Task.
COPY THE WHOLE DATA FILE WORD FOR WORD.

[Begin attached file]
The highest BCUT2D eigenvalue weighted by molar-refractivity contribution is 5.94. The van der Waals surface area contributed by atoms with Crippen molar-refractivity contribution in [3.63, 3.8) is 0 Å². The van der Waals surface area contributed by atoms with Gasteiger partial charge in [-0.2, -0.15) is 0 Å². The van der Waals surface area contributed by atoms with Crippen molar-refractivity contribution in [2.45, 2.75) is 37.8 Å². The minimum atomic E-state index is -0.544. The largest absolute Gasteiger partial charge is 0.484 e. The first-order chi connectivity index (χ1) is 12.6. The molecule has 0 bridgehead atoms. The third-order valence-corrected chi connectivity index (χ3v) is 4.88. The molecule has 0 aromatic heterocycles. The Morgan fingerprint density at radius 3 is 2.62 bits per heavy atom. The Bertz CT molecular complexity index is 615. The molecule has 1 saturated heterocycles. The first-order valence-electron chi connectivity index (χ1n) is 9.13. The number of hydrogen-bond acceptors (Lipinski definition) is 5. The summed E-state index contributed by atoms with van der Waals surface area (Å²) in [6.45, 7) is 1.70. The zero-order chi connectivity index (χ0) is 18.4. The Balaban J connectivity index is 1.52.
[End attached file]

The highest BCUT2D eigenvalue weighted by molar-refractivity contribution is 5.94. The van der Waals surface area contributed by atoms with Crippen molar-refractivity contribution in [3.63, 3.8) is 0 Å². The van der Waals surface area contributed by atoms with Gasteiger partial charge in [-0.2, -0.15) is 0 Å². The van der Waals surface area contributed by atoms with Crippen molar-refractivity contribution in [2.45, 2.75) is 37.8 Å². The minimum atomic E-state index is -0.544. The largest absolute Gasteiger partial charge is 0.484 e. The first-order chi connectivity index (χ1) is 12.6. The molecule has 0 bridgehead atoms. The third-order valence-corrected chi connectivity index (χ3v) is 4.88. The molecule has 0 aromatic heterocycles. The Morgan fingerprint density at radius 3 is 2.62 bits per heavy atom. The Bertz CT molecular complexity index is 615. The molecule has 1 saturated heterocycles. The first-order valence-electron chi connectivity index (χ1n) is 9.13. The number of hydrogen-bond acceptors (Lipinski definition) is 5. The summed E-state index contributed by atoms with van der Waals surface area (Å²) in [6.45, 7) is 1.70. The zero-order chi connectivity index (χ0) is 18.4. The Balaban J connectivity index is 1.52.